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"completely separate from the journalism functions of the newspaper"
October 19, 2012 9:40 AM   Subscribe

The Seattle Times will run campaign ads supporting Washington Republican gubernatorial candidate Rob McKenna and the state's pro-same sex marriage measure Referendum-74, paid for by the Seattle Times Co..
posted by scaryblackdeath (29 comments total) 2 users marked this as a favorite

 
Good. The notion that popular media in the United States is "fair and balanced" is bizarre and unsupported by evidence. I'd rather have popular media make their positions known (so that consumers can view what they read/watch with that in mind) rather than hidden under the guise of "objectivity" (so that consumers are unaware of media's influence by politicians and corporations).

Transparency is better than pretend objectivity.
posted by saeculorum at 9:43 AM on October 19, 2012 [3 favorites]


The weirdest part is that I'm reading about this in the Seattle Times.
posted by 2bucksplus at 9:46 AM on October 19, 2012 [2 favorites]


What does it say about the future of your advertising-supported medium when you have to buy ads yourself to convince advertisers that advertisements are worth buying?
posted by Horace Rumpole at 9:51 AM on October 19, 2012 [6 favorites]


I find it hard to be too critical of things people do as they're dying but fuck the Seattle Times.
posted by The Hamms Bear at 9:53 AM on October 19, 2012 [18 favorites]


"Fair and balanced" refers to (ought to refer to) issues that have two legitimate sides. For matters that are factual or self-evident, equal time ought not given to those cranks who oppose reality. These matters include matters of science, and those of equality. Same-sex marriage really is just a matter of giving people equal rights, and oppressive asshats who oppose it are not due attention that might legitimize their opinions.
posted by explosion at 9:55 AM on October 19, 2012 [5 favorites]


After the election, the Seattle Times will buy ads in the Times asking people to buy the Times.
posted by inturnaround at 9:55 AM on October 19, 2012 [5 favorites]


I think the Seattle Times figured out how to monetize trolling in meatspace. This will end up with memes manifesting themselves in our streets, and rage-faces will peer into our windows at night. FourChan has achieved singularity.
posted by Slap*Happy at 9:57 AM on October 19, 2012 [1 favorite]


On further reading, I'm confused. They support a candidate opposed to same-sex marriage, but they support a Referendum in favor of such?
posted by explosion at 9:57 AM on October 19, 2012


Impressive: They've ticked off non-employees on the left by supporting McKenna, non-employees on the right by supporting 74, and employees by damaging their image of impartiality.

What is McKenna's stance on 74? I assume he's against?
posted by Pre-Taped Call In Show at 9:58 AM on October 19, 2012


Over 100 Seattle Times Newsroom Employees Sign a Letter Saying Their Paper's Political Ad Buy "Undermines" Their Journalism


And, truly, that's what this is about. I don't really think shifting the money around this particular way is a big deal, but it certainly feels like a big deal if you're a person who thinks about things like journalism ethics and especially if you're thinking about those things because it will affect your day-to-day life. As Bart Simpson wisely said, "Grampa! I don't mind when you spit at home, but I have to work with these people."
posted by MCMikeNamara at 10:00 AM on October 19, 2012 [4 favorites]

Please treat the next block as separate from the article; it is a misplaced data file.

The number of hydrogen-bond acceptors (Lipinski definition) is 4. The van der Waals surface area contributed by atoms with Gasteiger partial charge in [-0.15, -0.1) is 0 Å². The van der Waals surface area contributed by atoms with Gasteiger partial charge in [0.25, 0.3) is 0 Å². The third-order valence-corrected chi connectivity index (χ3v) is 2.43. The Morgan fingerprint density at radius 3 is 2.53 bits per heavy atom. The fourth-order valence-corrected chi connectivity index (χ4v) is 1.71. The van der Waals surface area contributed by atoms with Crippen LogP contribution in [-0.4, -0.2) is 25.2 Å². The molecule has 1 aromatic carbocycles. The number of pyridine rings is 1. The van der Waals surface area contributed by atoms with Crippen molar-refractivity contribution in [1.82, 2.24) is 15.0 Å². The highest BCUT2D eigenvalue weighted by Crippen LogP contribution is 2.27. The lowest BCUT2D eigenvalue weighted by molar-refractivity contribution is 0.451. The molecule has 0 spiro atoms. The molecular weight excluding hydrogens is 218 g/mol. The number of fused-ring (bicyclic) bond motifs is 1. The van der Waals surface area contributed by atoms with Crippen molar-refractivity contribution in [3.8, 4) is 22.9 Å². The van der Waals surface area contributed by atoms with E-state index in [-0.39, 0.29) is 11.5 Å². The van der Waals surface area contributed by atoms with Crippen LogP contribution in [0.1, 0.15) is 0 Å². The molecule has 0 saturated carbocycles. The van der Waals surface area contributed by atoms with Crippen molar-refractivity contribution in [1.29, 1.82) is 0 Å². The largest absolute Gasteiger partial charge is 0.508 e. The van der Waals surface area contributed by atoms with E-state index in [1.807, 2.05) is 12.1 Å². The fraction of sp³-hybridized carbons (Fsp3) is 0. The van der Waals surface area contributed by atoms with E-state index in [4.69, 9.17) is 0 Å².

How will they be able to show that the ads were effective? There is so much other coverage of major political campaigns, that I don't see a good way to isolate the effect of some newspaper ads. Lacking such evidence, how will these purchases convince other potential advertisers that buying ad space in the Seattle Times works?
posted by Area Man at 10:00 AM on October 19, 2012


The Times has always been the "right-leaning" paper in town, (RIP Post-Intellegencer), so behavior like this is not surprising. I think they did actually endorse Obama or something cray cray like that, but it's still a rag.
posted by Windopaene at 10:01 AM on October 19, 2012 [1 favorite]


At the risk of editorializing on my post: I'm someone who thinks that a "no" vote on R-74 (i.e., voting to deny same sex marriage) is nothing short of vile... but I honestly think this is a bad development for news media. I posted this without being sure of whether other newspapers follow any similar practice, so I'm not entirely sure if this is unique. But even when they're going my way on something (yay, same sex marriage rights!), I find this to be unsettling as a practice.
posted by scaryblackdeath at 10:03 AM on October 19, 2012


I should also note: I totally agree that the Seattle Times is a complete rag. Their reporting on Initiative 1240 (which would open WA to charter schools) is painfully slim on details. Their coverage of major crimes is also usually awful.
posted by scaryblackdeath at 10:06 AM on October 19, 2012


Wow. I guess that Seattle's residents must be getting nostalgic for the rain after their historic dry spell, if they're considering putting this guy in charge of their state...
posted by schmod at 10:11 AM on October 19, 2012 [1 favorite]


If I hadn't already canceled my print subscription the day they published this piece of hate disguised as opinion by a "guest columnist", I'd be canceling it today. And it even took a phone call to cancel, of course, which I hate.

I kept a weekend subscription as an attempt at supporting print media, but I just can't do it via The Seattle Times anymore. And, oh, the argument I had with the customer service rep when I called! She tried to tell me that the column was an advertisement over which they had no control. When I corrected her, she tried to convince me to let them keep delivering for the rest of our pre-paid subscription period. I was practically shouting at this point that I did NOT want to see that paper on my porch again. I managed to keep my potty mouth in check, but barely.